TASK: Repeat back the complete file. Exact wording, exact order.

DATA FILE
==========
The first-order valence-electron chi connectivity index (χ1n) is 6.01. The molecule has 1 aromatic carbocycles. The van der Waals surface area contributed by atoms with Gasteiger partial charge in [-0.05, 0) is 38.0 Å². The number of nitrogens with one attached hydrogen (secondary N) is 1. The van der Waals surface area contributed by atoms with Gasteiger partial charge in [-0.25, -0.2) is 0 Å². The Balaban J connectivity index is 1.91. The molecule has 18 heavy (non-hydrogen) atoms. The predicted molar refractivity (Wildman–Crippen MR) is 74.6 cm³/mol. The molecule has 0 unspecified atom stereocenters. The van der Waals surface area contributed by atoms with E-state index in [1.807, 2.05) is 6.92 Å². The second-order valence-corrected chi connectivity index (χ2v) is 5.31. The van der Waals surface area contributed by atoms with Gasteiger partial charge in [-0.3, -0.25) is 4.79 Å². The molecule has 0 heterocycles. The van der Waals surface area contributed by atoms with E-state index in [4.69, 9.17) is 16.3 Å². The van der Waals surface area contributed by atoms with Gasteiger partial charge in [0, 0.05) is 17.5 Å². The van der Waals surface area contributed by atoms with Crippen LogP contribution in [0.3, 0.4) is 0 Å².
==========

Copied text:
The first-order valence-electron chi connectivity index (χ1n) is 6.01. The molecule has 1 aromatic carbocycles. The van der Waals surface area contributed by atoms with Gasteiger partial charge in [-0.05, 0) is 38.0 Å². The number of nitrogens with one attached hydrogen (secondary N) is 1. The van der Waals surface area contributed by atoms with Gasteiger partial charge in [-0.25, -0.2) is 0 Å². The Balaban J connectivity index is 1.91. The molecule has 18 heavy (non-hydrogen) atoms. The predicted molar refractivity (Wildman–Crippen MR) is 74.6 cm³/mol. The molecule has 0 unspecified atom stereocenters. The van der Waals surface area contributed by atoms with E-state index in [1.807, 2.05) is 6.92 Å². The second-order valence-corrected chi connectivity index (χ2v) is 5.31. The van der Waals surface area contributed by atoms with Gasteiger partial charge in [-0.3, -0.25) is 4.79 Å². The molecule has 0 heterocycles. The van der Waals surface area contributed by atoms with E-state index in [4.69, 9.17) is 16.3 Å². The van der Waals surface area contributed by atoms with Gasteiger partial charge in [0, 0.05) is 17.5 Å². The van der Waals surface area contributed by atoms with Crippen LogP contribution in [0.3, 0.4) is 0 Å².